In his book Capitalism, Socialism, and Democracy the economist Joseph A. Schumpeter discussed whether or not entrepreneurs would be come obsolete because technical progress would be come routine once it was controlled by big business and committees. A little bit like medieval knights or military generals becoming obsolete in times of peace.
But it seems like Bezos wants Amazon to act like a new company all the time so it does not atrophy the way Schumpeter says big companies might.
After excerpts from this article I will have excerpts from the book to give you an idea of what Schumpeter was saying.
See How Amazon Wins: By Steamrolling Rivals and Partners: CEO Jeff Bezos still runs the e-commerce giant with the drive of a startup trying to survive, and that strand of its corporate DNA is becoming a liability by Dana Mattioli of The WSJ.
"He still exhorts employees to consider Amazon a startup. “It is always day one,” he likes to say. Day two is “stasis, followed by irrelevance, followed by excruciating, painful decline, followed by death.” Mr. Bezos originally considered calling his company Relentless, and www.relentless.com still redirects to Amazon’s site."
Now some Schumpeter:
"modern largest-scale business represents a petrified form of capitalism."
"let us glance at that possibility . . . that methods of production have reached a state of perfection which does not admit of further improvement.
A more or less stationary state would ensue. Capitalism, being essentially an evolutionary process, would become atrophic. There would be nothing left for entrepreneurs to do. They would find themselves in much the same situation as generals would in a society perfectly sure of permanent peace."
"economic progress tends to become depersonalized and automatized. Bureau and committee work tends to replace individual action"
"Or take another military analogy. Warfare in the Middle Ages was a very personal affair.The armored knights practiced an art that required lifelong training and every one of them counted individually by virtue of personal skill and prowess. It is easy to understand why this craft should have become the basis of a social class in the fullest and richest sense of that term.But social and technological change undermined and eventually destroyed both the function and the position of that class. Warfare itself did not cease on that account. It simply became more and more mechanized—eventually so much so that success in what now is a mere profession no longer carries that connotation of individual achievement which would raise not only the man but also his group into a durable position of social leadership.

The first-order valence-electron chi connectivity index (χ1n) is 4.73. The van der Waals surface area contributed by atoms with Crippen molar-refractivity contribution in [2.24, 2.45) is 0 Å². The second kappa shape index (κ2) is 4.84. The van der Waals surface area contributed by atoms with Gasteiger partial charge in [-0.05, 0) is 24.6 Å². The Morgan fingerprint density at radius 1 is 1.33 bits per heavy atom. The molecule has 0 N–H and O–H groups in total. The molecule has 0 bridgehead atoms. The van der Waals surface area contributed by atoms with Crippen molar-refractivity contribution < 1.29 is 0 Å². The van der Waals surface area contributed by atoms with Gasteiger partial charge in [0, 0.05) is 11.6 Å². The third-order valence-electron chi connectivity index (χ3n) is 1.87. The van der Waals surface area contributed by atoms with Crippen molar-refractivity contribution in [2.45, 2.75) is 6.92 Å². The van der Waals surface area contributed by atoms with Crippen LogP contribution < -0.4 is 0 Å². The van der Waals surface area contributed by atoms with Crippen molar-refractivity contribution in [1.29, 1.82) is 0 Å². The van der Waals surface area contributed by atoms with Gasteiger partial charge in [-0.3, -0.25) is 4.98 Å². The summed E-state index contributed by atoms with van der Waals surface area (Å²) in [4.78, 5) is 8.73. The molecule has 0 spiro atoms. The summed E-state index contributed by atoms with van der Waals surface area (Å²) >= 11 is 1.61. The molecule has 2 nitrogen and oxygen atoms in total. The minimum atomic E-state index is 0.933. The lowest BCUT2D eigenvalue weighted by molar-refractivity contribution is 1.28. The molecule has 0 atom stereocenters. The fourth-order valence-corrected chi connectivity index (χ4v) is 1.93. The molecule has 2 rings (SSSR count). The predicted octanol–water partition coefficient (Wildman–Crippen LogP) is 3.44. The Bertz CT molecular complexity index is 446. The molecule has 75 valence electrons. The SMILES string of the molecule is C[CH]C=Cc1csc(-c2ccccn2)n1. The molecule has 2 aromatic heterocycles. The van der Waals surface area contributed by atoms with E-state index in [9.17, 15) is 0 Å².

Now a similar social process—in the last analysis the same social process—undermines the role and, along with the role, the social position of the capitalist entrepreneur. His role, though less glamorous than that of medieval warlords, great or small, also is or was just another form of individual leadership acting by virtue of personal force and personal responsibility for success.His position, like that of warrior classes, is threatened as soon as this function in the social process loses its importance, and no less if this is due to the cessation of the social needs it served than if those needs are being served by other, more impersonal, methods."
"To sum up this part of our argument: if capitalist evolution—“progress”—either ceases or becomes completely automatic, the economic basis of the industrial bourgeoisie will be reduced eventually to wages such as are paid for current administrative work excepting remnants of quasi-rents and monopoloid gains that may be expected to linger on for some time. Since capitalist enterprise, by its very achievements, tends to automatize progress, we conclude that it tends to make itself superfluous—to break to pieces under the pressure of its own success. The perfectly bureaucratized giant industrial unit not only ousts the small or medium-sized firm and“expropriates” its owners, but in the end it also ousts the entrepreneur and expropriates the bourgeoisie as a class which in the process stands to lose not only its income but also what is infinitely more important, its function."